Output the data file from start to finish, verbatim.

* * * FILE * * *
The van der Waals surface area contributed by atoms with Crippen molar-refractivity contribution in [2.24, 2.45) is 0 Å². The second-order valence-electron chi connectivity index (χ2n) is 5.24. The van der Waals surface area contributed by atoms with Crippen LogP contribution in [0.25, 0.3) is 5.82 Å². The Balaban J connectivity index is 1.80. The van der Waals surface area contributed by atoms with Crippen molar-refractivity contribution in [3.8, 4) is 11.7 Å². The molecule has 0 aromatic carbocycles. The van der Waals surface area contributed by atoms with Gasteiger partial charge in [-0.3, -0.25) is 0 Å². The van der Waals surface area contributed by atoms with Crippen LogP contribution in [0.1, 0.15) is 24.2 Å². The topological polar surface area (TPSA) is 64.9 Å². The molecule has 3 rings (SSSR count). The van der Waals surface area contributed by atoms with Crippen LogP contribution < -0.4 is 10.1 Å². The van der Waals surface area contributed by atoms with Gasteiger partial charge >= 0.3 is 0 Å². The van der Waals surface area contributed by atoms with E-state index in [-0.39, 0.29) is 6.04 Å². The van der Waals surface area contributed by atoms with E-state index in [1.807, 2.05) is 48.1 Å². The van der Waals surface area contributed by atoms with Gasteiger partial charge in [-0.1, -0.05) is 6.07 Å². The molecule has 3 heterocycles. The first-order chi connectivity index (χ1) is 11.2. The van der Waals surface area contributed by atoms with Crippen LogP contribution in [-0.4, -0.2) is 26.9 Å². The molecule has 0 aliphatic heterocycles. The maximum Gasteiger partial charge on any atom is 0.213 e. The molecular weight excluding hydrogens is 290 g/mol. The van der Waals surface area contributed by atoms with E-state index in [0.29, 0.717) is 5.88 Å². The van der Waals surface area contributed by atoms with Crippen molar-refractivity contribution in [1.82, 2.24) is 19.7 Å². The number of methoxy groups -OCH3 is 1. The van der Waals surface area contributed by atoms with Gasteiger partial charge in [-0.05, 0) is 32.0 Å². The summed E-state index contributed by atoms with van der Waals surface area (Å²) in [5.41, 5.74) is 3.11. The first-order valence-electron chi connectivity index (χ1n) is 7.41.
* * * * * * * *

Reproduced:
The van der Waals surface area contributed by atoms with Crippen molar-refractivity contribution in [2.24, 2.45) is 0 Å². The second-order valence-electron chi connectivity index (χ2n) is 5.24. The van der Waals surface area contributed by atoms with Crippen LogP contribution in [0.25, 0.3) is 5.82 Å². The Balaban J connectivity index is 1.80. The van der Waals surface area contributed by atoms with Crippen molar-refractivity contribution in [3.8, 4) is 11.7 Å². The molecule has 0 aromatic carbocycles. The van der Waals surface area contributed by atoms with Gasteiger partial charge in [-0.3, -0.25) is 0 Å². The van der Waals surface area contributed by atoms with Crippen LogP contribution in [0.1, 0.15) is 24.2 Å². The topological polar surface area (TPSA) is 64.9 Å². The molecule has 3 rings (SSSR count). The van der Waals surface area contributed by atoms with Crippen LogP contribution < -0.4 is 10.1 Å². The van der Waals surface area contributed by atoms with Gasteiger partial charge >= 0.3 is 0 Å². The van der Waals surface area contributed by atoms with E-state index in [-0.39, 0.29) is 6.04 Å². The van der Waals surface area contributed by atoms with E-state index in [1.807, 2.05) is 48.1 Å². The van der Waals surface area contributed by atoms with Gasteiger partial charge in [-0.1, -0.05) is 6.07 Å². The molecule has 3 heterocycles. The first-order chi connectivity index (χ1) is 11.2. The van der Waals surface area contributed by atoms with Crippen LogP contribution in [-0.4, -0.2) is 26.9 Å². The molecule has 0 aliphatic heterocycles. The maximum Gasteiger partial charge on any atom is 0.213 e. The molecular weight excluding hydrogens is 290 g/mol. The van der Waals surface area contributed by atoms with E-state index in [0.29, 0.717) is 5.88 Å². The van der Waals surface area contributed by atoms with Crippen molar-refractivity contribution in [1.82, 2.24) is 19.7 Å². The number of methoxy groups -OCH3 is 1. The van der Waals surface area contributed by atoms with Gasteiger partial charge in [-0.05, 0) is 32.0 Å². The summed E-state index contributed by atoms with van der Waals surface area (Å²) in [5.41, 5.74) is 3.11. The first-order valence-electron chi connectivity index (χ1n) is 7.41.